Down Memory Lane for July 11

Oct. 26, 1972

A foxhound from Red Oak Kennels in Woodville was declared the 1972 champion of the Virginia Field Trials, held Thursday, Friday and Saturday in Boston, Va. Red Oak Scout collected the most points in speed and drive, trailing, hunting and endurance to capture the title during the 50th anniversary meet of the state association. Hounds cast numbered 314 and of them only 40 completed the course and tests. This is the second year a hound from Clifton Clark’s Red Oak Kennel has finished in first place. Showing the dog was Misty Lynne Hitt, Mr. Clark’s granddaughter.

The Panthers’ claws were a little longer than those of the Warren County Wildcats in Tuesday’s return cross country match held at Front Royal. Earlier in the season, Warren County snatched a victory in the first match by one point, but the local team got revenge with a solid 22-34 victory on the Wildcat’s home course. Charles Thomas made it a decisive win by finishing first, beating the old course record by 50 seconds. Former Wildcat record holder Eric Frye finished third, while John Summers, Ronnie Nicholson and Tom Taylor finished fifth, sixth and seventh, respectively.

One hundred and twenty-seven riders turned out for last Sunday’s annual Rappahannock Hunt trail ride. The riders met at Michael Marsh’s house near Sperryville, and rode eight miles to the top of Red Oak Mountain, where they had a picnic before dissenting.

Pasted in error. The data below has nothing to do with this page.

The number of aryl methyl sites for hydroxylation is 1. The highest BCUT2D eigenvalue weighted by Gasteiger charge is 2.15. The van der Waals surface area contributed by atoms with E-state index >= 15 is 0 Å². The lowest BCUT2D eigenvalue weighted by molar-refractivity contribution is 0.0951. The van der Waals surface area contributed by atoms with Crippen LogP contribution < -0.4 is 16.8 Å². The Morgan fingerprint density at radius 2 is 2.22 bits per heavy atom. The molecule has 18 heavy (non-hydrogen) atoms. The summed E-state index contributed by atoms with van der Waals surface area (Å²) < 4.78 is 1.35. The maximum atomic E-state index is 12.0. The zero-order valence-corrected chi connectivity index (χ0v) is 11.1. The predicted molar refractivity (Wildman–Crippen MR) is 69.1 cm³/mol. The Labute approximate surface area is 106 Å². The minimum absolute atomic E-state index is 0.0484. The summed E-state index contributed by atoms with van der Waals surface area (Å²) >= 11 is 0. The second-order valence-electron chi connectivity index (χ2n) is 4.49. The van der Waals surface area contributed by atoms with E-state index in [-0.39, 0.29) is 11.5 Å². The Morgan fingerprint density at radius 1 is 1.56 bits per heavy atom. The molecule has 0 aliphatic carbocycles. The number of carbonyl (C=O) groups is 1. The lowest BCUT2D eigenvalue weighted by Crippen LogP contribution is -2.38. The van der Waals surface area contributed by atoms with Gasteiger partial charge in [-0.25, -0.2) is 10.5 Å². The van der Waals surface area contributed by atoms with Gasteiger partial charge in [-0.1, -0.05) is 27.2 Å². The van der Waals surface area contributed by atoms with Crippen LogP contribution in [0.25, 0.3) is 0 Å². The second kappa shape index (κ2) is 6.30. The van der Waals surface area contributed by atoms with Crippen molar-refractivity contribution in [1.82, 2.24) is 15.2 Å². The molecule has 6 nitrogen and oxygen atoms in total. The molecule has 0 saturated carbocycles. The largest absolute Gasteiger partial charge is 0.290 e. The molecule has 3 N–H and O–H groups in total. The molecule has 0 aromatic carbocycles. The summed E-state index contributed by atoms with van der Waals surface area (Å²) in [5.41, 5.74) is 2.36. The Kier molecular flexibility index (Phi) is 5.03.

Oct. 1, 1981

Mr. and Mrs. James W. Fletcher of Sperryville were honored with a lawn party at the home of Mr. and Mrs. Avery Faulkner near Woodville on Sept. 19 in recognition of their 31 years as master and benefactor of the Rappahannock Hunt. Jim Bill was presented a portrait of himself in full hunting attire, mounted on his great gray mare, Katie. At the same time, his wife, Millie, was given a gold pendant bearing the unique Rappahannock Hunt running fox, in appreciation for three decades of joyful and boundless hospitality, before, during and after all those rollicking days of chasing foxes, hounds and master up and down Rappahannock’s mountains.

Moving days are always hectic, whether it’s mom and the van lines packing household furnishings or postmaster Carol Miller and postal clerk Dorothy Hawkins crating up all the equipment, stamps, papers and hundreds of other items in the Washington Post Office. Next Wednesday, Oct. 7, the window closes at 12:30 for the last time at the old brick building on Main Street. When it reopens at 1 p.m., it will be in sparkling new quarters next door to Nature’s Foods in the remodeled complex that once housed Merrill’s garage.

Look! Up in the air. It’s a bird! It’s a plane! – No, it’s hang glider man! The yellow and black apparition that’s been streaking across the heavens over Rappahannock since Sunday is Nelson Lane’s Quicksilver, a motorized hang glider that’s the newest adventure toy on the market. Lane is as excited as a little kid with his first bicycle, pointing out all the finer points of his new machine.

“It’s the neatest thing I’ve ever done! It feels so right!” Lane announced, still exhilarated after four hours in the air on Tuesday. “I went over Old Rag this morning. Way above – my hands got numb, it was so cold. I flew over Etlan, over Sperryville. I buzzed Pete Estes pretty hard and I buzzed the hell out of Ned Johnson’s! I touched my wheels to the tassels in a cornfield.”